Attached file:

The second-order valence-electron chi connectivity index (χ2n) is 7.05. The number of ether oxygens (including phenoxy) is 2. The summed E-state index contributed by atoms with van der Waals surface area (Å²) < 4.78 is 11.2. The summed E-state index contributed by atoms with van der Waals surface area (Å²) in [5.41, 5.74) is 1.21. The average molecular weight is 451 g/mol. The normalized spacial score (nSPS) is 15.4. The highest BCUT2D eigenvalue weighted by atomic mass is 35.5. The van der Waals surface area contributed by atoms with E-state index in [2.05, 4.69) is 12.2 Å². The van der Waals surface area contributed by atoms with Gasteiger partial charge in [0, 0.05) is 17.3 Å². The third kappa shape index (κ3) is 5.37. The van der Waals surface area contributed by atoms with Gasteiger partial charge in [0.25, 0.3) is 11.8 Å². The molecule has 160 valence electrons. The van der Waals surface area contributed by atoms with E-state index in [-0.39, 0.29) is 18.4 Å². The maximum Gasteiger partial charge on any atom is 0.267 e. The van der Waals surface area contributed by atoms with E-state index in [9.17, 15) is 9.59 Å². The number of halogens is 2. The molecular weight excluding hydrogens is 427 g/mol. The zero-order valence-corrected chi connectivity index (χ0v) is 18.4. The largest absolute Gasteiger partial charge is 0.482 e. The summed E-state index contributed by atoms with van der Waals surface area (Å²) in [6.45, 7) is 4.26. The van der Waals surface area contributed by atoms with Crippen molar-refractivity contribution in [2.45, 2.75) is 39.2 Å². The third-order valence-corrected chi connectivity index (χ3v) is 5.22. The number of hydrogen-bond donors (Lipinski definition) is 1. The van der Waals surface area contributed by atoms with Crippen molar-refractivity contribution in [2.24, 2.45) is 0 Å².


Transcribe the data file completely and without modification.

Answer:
The second-order valence-electron chi connectivity index (χ2n) is 7.05. The number of ether oxygens (including phenoxy) is 2. The summed E-state index contributed by atoms with van der Waals surface area (Å²) < 4.78 is 11.2. The summed E-state index contributed by atoms with van der Waals surface area (Å²) in [5.41, 5.74) is 1.21. The average molecular weight is 451 g/mol. The normalized spacial score (nSPS) is 15.4. The highest BCUT2D eigenvalue weighted by atomic mass is 35.5. The van der Waals surface area contributed by atoms with E-state index in [2.05, 4.69) is 12.2 Å². The van der Waals surface area contributed by atoms with Gasteiger partial charge in [0, 0.05) is 17.3 Å². The third kappa shape index (κ3) is 5.37. The van der Waals surface area contributed by atoms with Gasteiger partial charge in [0.25, 0.3) is 11.8 Å². The molecule has 160 valence electrons. The van der Waals surface area contributed by atoms with E-state index in [-0.39, 0.29) is 18.4 Å². The maximum Gasteiger partial charge on any atom is 0.267 e. The van der Waals surface area contributed by atoms with E-state index in [9.17, 15) is 9.59 Å². The number of halogens is 2. The molecular weight excluding hydrogens is 427 g/mol. The zero-order valence-corrected chi connectivity index (χ0v) is 18.4. The largest absolute Gasteiger partial charge is 0.482 e. The summed E-state index contributed by atoms with van der Waals surface area (Å²) in [6.45, 7) is 4.26. The van der Waals surface area contributed by atoms with Crippen molar-refractivity contribution in [2.45, 2.75) is 39.2 Å². The third-order valence-corrected chi connectivity index (χ3v) is 5.22. The number of hydrogen-bond donors (Lipinski definition) is 1. The van der Waals surface area contributed by atoms with Crippen molar-refractivity contribution in [2.24, 2.45) is 0 Å².